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VITALITY. 4 1 7

“The external objects which, by their mere presence, act upon the
organs of the senses ; and which, by this means, determine the corporal
machine to move in many different ways, according as the parts of the
brain are arranged, are like the strangers who, entering into some of the
grottoes of those water-works, unconsciously cause the movements which
take place in their presence. For they cannot enter without treading upon
certain planks so arranged that, for example, if they approach a bathing
Diana, they cause her to hide among the reeds; and if they attempt to
follow her, they see approaching a Neptune, who threatens them with his
trident; or if they try some other way, they cause some monster who
vomits water into their faces, to dart out; or like contrivanc‘es, according
to the fancy of the engineers who have made them. And lastly, when
the rational soul is lodged in this machine, it will have its principal seat
in the brain, and will take the place of the engineer, who ought to be
in that part of the works with which all the pipes are connected, when
he wishes to increase, or to slacken, or in some way to alter, their move-
ments.”

“All the functions which I have attributed to this machine” (the
body), “as the digestion of food, the pulsation of the heart and of the
arteries; the nutrition and the growth of the limbs; respiration, wake-
fulness, and sleep; the reception of light, sounds, odors, flavors, heat, and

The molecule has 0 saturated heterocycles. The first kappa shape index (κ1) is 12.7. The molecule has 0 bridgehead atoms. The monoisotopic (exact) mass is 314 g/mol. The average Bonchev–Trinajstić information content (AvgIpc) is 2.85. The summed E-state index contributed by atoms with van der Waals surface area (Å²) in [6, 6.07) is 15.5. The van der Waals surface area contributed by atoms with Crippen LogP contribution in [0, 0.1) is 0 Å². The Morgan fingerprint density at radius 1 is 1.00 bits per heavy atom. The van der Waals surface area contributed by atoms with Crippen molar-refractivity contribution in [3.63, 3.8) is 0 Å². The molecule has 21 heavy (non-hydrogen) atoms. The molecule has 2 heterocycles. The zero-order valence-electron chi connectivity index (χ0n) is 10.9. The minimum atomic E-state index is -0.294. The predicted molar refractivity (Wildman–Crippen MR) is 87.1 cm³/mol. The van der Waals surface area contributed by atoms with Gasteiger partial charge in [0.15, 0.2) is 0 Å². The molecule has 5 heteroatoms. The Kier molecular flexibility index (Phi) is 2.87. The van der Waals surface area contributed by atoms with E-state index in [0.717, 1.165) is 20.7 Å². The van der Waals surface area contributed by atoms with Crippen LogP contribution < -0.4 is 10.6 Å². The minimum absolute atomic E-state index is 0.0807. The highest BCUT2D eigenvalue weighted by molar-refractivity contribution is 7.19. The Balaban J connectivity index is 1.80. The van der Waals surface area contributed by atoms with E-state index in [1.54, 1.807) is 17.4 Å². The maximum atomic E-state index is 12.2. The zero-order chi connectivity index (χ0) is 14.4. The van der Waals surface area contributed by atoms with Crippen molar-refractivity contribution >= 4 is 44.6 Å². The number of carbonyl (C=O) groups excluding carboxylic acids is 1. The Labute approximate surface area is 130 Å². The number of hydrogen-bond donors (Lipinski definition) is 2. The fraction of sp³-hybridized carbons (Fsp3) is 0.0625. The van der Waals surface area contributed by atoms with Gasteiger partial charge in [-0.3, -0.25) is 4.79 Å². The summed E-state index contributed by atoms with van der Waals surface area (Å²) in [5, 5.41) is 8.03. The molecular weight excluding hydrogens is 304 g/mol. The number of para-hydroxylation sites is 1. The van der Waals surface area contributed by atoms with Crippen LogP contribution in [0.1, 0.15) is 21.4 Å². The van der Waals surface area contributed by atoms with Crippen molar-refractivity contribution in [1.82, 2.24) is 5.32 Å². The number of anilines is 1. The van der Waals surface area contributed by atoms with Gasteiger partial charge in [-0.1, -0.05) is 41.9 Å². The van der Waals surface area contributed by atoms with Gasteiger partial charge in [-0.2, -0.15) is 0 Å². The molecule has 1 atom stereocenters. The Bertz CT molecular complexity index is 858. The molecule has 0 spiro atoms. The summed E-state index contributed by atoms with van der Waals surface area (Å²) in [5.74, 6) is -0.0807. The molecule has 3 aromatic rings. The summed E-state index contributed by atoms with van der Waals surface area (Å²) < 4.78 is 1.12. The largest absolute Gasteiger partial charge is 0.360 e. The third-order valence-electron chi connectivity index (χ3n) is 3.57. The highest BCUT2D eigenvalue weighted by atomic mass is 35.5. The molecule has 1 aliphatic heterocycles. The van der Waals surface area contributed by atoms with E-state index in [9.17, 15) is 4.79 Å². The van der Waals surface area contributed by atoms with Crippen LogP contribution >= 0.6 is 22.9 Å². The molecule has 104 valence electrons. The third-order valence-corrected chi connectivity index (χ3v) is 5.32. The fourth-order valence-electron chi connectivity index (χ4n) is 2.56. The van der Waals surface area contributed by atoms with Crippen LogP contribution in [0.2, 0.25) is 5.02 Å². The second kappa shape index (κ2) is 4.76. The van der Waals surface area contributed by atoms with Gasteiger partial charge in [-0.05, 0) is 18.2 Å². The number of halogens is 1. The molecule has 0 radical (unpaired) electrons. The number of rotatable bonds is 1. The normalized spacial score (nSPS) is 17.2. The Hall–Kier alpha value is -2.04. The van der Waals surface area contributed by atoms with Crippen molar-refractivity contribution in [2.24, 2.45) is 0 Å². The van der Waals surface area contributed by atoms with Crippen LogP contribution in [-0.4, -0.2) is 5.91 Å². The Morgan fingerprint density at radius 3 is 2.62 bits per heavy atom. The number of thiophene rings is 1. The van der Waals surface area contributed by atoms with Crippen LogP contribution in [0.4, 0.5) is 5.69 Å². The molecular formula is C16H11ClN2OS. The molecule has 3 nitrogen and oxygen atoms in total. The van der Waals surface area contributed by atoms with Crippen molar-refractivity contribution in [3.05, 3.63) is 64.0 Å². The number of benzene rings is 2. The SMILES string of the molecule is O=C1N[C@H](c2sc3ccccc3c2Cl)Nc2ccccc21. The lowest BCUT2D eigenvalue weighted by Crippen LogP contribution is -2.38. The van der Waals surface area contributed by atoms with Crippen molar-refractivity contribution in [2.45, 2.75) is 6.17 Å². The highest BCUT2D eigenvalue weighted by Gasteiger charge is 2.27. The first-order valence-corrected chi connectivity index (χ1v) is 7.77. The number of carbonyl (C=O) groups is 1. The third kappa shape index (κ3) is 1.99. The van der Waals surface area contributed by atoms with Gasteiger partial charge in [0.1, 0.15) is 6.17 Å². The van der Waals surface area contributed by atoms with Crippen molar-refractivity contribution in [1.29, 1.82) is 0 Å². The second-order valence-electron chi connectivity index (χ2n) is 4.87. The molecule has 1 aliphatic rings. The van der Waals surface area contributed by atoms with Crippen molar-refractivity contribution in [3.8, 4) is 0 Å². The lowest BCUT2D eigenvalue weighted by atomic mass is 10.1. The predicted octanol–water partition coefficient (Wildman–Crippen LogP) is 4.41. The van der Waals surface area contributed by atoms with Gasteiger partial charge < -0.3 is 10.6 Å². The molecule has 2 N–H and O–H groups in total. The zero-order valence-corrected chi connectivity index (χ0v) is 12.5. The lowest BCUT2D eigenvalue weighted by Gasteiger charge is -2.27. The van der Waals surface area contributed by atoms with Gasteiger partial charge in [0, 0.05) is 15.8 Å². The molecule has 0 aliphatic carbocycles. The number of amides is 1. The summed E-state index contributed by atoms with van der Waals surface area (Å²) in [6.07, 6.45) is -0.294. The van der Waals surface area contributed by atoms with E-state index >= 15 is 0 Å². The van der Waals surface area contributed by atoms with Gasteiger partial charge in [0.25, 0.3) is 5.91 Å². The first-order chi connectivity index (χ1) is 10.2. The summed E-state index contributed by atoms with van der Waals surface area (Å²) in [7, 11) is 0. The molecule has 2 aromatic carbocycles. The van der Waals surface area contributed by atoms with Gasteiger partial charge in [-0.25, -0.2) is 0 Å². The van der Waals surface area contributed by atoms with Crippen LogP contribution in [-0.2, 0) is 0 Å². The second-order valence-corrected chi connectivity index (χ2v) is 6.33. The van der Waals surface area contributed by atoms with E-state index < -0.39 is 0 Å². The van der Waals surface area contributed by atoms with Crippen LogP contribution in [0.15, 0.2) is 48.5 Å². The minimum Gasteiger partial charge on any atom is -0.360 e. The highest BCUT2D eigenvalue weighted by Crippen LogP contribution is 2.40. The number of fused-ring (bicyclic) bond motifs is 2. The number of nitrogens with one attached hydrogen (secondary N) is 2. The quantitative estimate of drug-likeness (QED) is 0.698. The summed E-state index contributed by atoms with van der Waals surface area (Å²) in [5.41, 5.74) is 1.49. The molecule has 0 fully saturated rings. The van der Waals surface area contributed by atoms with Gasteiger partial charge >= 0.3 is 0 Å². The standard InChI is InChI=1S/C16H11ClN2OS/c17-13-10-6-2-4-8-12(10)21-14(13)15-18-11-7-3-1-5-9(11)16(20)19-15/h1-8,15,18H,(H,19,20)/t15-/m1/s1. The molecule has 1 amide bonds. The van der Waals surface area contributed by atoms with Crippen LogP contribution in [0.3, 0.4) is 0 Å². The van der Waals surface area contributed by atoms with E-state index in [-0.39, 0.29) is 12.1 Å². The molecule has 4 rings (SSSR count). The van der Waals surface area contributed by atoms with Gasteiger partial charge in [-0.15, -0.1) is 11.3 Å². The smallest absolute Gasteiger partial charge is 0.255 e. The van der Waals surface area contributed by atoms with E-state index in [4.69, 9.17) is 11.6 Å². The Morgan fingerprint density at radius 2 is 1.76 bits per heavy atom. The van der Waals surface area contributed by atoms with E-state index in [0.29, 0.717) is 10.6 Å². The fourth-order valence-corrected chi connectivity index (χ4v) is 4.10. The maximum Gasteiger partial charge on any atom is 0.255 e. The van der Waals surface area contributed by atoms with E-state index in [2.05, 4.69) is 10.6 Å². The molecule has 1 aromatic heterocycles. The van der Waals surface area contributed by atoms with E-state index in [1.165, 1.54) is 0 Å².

such like qualities, in the organs of the external senses; the impression
of the ideas of these in the organ of common-sense and in the imagina-
tion; the retention, or the impression, of these ideas on the memory;
the internal movements of the appetites and the passions; and lastly,
the external movements of all the limbs, which follow so aptly, as well
the action of the objects which are presented to the senses, as the im-
pressions which meet in the memory, that they imitate as nearly as
possible those of a real man: Idesire, I say, that you should consider
that these functions in the machine naturally proceed from the mere
arrangement of its organs, neither more nor less than do the movements
of a clock, or other automaton, from that of its weights and its wheels;
so that, so far as these are concerned, it is not necessary to conceive any
other vegetative or sensitive soul, nor any other principle of motion, or
of life, than the blood and the spirits agitated by the fire which burns
continually in the heart, and which is no wise essentially difl‘erent from
all the fires which exist in inanimate bodies.”

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